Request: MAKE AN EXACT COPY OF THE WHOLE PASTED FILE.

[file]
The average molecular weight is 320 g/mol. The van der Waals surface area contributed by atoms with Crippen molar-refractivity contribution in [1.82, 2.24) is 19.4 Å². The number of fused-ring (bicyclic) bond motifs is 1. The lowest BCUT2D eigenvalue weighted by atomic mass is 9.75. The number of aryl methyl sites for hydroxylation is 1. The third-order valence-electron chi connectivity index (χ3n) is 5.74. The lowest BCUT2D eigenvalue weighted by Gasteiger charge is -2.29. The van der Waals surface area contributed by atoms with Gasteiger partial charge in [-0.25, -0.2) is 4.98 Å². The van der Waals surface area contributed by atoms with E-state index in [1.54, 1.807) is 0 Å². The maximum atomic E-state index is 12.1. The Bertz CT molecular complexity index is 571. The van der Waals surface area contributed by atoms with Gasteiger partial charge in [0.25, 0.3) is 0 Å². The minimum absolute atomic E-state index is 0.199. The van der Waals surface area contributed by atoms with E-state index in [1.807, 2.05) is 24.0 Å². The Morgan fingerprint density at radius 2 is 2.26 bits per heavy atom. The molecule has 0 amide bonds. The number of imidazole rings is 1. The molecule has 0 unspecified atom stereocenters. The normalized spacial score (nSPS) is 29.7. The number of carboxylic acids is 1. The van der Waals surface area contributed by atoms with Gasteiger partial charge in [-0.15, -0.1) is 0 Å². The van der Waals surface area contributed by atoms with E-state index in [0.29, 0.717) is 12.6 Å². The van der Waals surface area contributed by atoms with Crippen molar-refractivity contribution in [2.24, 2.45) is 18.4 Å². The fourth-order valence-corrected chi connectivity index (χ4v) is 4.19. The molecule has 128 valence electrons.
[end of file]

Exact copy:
The average molecular weight is 320 g/mol. The van der Waals surface area contributed by atoms with Crippen molar-refractivity contribution in [1.82, 2.24) is 19.4 Å². The number of fused-ring (bicyclic) bond motifs is 1. The lowest BCUT2D eigenvalue weighted by atomic mass is 9.75. The number of aryl methyl sites for hydroxylation is 1. The third-order valence-electron chi connectivity index (χ3n) is 5.74. The lowest BCUT2D eigenvalue weighted by Gasteiger charge is -2.29. The van der Waals surface area contributed by atoms with Gasteiger partial charge in [-0.25, -0.2) is 4.98 Å². The van der Waals surface area contributed by atoms with E-state index in [1.54, 1.807) is 0 Å². The maximum atomic E-state index is 12.1. The Bertz CT molecular complexity index is 571. The van der Waals surface area contributed by atoms with Gasteiger partial charge in [0.25, 0.3) is 0 Å². The minimum absolute atomic E-state index is 0.199. The van der Waals surface area contributed by atoms with E-state index in [1.807, 2.05) is 24.0 Å². The Morgan fingerprint density at radius 2 is 2.26 bits per heavy atom. The molecule has 0 amide bonds. The number of imidazole rings is 1. The molecule has 0 unspecified atom stereocenters. The normalized spacial score (nSPS) is 29.7. The number of carboxylic acids is 1. The van der Waals surface area contributed by atoms with Gasteiger partial charge in [-0.15, -0.1) is 0 Å². The van der Waals surface area contributed by atoms with E-state index in [0.29, 0.717) is 12.6 Å². The van der Waals surface area contributed by atoms with Crippen molar-refractivity contribution in [2.24, 2.45) is 18.4 Å². The fourth-order valence-corrected chi connectivity index (χ4v) is 4.19. The molecule has 128 valence electrons.